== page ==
Stories and legends

A short history of the island

Throughout the 19th century, ship traffic in the Gulf of St. Lawrence intensified considerably. Some 2,000 people inhabited the Mingan region during this time. They earned their livelihood by fishing for seafood – cod primarily. An impressive fleet of schooners worked the coast between Natashquan and Mingan. As settlements became permanent, supply and passenger ships began providing regular service.

Between 1857 and 1885, five major shipwrecks occurred in the Mingan Islands area, thus creating additional pressure to build a lighthouse on Île aux Perroquets. At that point, ocean and river transport companies joined forces with coastal fishermen to demand that the government establish navigational support services.

As early as 1877, the town council of Pointe-aux-Esquimaux — now known as Havre-Saint-Pierre — petitioned to have lighthouses built on Walrus Island — now known as Petite Île au Marteau — and Île aux Perroquets. With the support of letters from the Allan Company in 1885 and Commander William Wakeham in 1886, the shipowners’ requests were finally accepted. The Île aux Perroquets lighthouse station was erected in 1888, with Henry de Puyjalon serving as its first keeper.

The Île aux Perroquets Lighthouse

Erected in 1888, the Île aux Perroquets light was a wood building abutting the home of the lighthouse keeper’s family, the assistant keeper and the other staff members whose services were required to operate the lighthouse properly.

The lamp was essential for guiding ships, obviously, but other means of communication were also needed to establish or maintain contact with navigators, including flags, sound signals, a telegraph system, radio beacon and telephones.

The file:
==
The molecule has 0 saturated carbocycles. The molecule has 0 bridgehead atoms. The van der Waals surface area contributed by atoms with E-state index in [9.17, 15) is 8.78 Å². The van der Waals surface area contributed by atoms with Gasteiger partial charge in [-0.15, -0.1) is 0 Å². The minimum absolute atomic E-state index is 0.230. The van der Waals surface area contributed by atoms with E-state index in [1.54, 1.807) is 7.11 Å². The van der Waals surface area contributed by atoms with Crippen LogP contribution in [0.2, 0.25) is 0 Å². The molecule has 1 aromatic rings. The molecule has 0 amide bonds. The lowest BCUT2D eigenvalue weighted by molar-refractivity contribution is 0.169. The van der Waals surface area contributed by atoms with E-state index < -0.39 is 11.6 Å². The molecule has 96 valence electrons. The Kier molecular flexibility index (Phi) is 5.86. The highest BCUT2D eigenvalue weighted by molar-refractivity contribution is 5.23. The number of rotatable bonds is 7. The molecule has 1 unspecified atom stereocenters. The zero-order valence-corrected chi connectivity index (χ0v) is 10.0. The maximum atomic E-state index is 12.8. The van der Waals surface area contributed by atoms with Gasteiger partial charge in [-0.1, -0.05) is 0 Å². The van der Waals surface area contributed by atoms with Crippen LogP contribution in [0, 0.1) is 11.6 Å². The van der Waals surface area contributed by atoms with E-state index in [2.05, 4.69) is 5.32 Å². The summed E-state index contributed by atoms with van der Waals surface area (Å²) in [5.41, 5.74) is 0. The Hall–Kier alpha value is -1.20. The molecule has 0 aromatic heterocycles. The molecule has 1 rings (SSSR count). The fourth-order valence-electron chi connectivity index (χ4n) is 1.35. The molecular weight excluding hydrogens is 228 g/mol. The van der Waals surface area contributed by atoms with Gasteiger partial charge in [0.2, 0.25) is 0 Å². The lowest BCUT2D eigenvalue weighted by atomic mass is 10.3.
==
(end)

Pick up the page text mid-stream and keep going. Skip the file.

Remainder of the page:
A flagstaff made its appearance at the Île aux Perroquets lighthouse station very early on. Beginning a half century prior to that time, a system was implemented throughout the marine sector that employed flags and pennants in a variety of colours, with each flag representing a particular letter or number. This ingenious procedure, operated according to the International Code of Signals, used 18 different flags to compose 78,000 different signals as well as the name and number of more than 50,000 ships.

Ships passing offshore were thus able to receive messages from the light keeper on duty. Alternately, messages could be conveyed to the keeper, who then relayed them to telegraph stations on the mainland. This information was then, in turn, transmitted from one station to the next until reaching Québec City. Shipping companies were thus able to track the progress of their vessels and adjust for any delays.